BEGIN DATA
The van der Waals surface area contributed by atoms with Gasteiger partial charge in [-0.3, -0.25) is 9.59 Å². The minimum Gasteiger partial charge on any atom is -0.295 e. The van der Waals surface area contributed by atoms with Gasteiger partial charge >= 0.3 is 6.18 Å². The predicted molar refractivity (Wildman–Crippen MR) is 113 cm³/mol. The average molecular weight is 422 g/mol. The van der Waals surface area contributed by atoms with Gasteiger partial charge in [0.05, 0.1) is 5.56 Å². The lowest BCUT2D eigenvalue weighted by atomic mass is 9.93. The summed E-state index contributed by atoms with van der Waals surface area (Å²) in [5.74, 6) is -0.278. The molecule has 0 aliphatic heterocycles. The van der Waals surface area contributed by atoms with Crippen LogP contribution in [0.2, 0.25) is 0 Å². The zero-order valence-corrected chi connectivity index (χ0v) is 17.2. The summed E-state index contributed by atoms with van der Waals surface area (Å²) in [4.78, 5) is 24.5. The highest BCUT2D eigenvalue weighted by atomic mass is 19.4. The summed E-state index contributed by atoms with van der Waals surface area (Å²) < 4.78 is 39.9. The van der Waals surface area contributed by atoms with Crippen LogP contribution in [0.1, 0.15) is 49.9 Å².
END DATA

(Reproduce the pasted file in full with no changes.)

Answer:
The van der Waals surface area contributed by atoms with Gasteiger partial charge in [-0.3, -0.25) is 9.59 Å². The minimum Gasteiger partial charge on any atom is -0.295 e. The van der Waals surface area contributed by atoms with Gasteiger partial charge >= 0.3 is 6.18 Å². The predicted molar refractivity (Wildman–Crippen MR) is 113 cm³/mol. The average molecular weight is 422 g/mol. The van der Waals surface area contributed by atoms with Gasteiger partial charge in [0.05, 0.1) is 5.56 Å². The lowest BCUT2D eigenvalue weighted by atomic mass is 9.93. The summed E-state index contributed by atoms with van der Waals surface area (Å²) in [5.74, 6) is -0.278. The molecule has 0 aliphatic heterocycles. The van der Waals surface area contributed by atoms with Crippen LogP contribution in [0.2, 0.25) is 0 Å². The zero-order valence-corrected chi connectivity index (χ0v) is 17.2. The summed E-state index contributed by atoms with van der Waals surface area (Å²) in [4.78, 5) is 24.5. The highest BCUT2D eigenvalue weighted by atomic mass is 19.4. The summed E-state index contributed by atoms with van der Waals surface area (Å²) < 4.78 is 39.9. The van der Waals surface area contributed by atoms with Crippen LogP contribution in [0.1, 0.15) is 49.9 Å².